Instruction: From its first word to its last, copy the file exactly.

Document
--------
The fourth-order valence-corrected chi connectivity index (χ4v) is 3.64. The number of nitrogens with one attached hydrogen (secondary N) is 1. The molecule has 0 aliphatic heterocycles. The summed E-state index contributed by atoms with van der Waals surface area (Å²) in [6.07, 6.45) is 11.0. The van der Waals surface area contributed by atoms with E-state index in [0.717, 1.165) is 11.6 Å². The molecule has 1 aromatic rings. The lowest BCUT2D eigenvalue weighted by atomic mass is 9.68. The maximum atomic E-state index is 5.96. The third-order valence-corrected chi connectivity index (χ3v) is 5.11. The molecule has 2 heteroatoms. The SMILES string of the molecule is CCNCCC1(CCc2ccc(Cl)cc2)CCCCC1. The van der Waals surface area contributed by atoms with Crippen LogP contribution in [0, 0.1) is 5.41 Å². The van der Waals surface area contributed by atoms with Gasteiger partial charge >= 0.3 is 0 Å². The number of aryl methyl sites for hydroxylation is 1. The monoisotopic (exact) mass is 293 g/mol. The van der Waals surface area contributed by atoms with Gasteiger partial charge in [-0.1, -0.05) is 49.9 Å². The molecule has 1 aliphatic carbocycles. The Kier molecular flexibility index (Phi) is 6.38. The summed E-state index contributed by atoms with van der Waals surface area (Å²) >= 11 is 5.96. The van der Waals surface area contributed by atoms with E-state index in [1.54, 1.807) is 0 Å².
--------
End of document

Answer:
The fourth-order valence-corrected chi connectivity index (χ4v) is 3.64. The number of nitrogens with one attached hydrogen (secondary N) is 1. The molecule has 0 aliphatic heterocycles. The summed E-state index contributed by atoms with van der Waals surface area (Å²) in [6.07, 6.45) is 11.0. The van der Waals surface area contributed by atoms with E-state index in [0.717, 1.165) is 11.6 Å². The molecule has 1 aromatic rings. The lowest BCUT2D eigenvalue weighted by atomic mass is 9.68. The maximum atomic E-state index is 5.96. The third-order valence-corrected chi connectivity index (χ3v) is 5.11. The molecule has 2 heteroatoms. The SMILES string of the molecule is CCNCCC1(CCc2ccc(Cl)cc2)CCCCC1. The van der Waals surface area contributed by atoms with Crippen LogP contribution in [0, 0.1) is 5.41 Å². The van der Waals surface area contributed by atoms with Gasteiger partial charge >= 0.3 is 0 Å². The number of aryl methyl sites for hydroxylation is 1. The monoisotopic (exact) mass is 293 g/mol. The van der Waals surface area contributed by atoms with Gasteiger partial charge in [-0.1, -0.05) is 49.9 Å². The molecule has 1 aliphatic carbocycles. The Kier molecular flexibility index (Phi) is 6.38. The summed E-state index contributed by atoms with van der Waals surface area (Å²) >= 11 is 5.96. The van der Waals surface area contributed by atoms with E-state index in [1.54, 1.807) is 0 Å².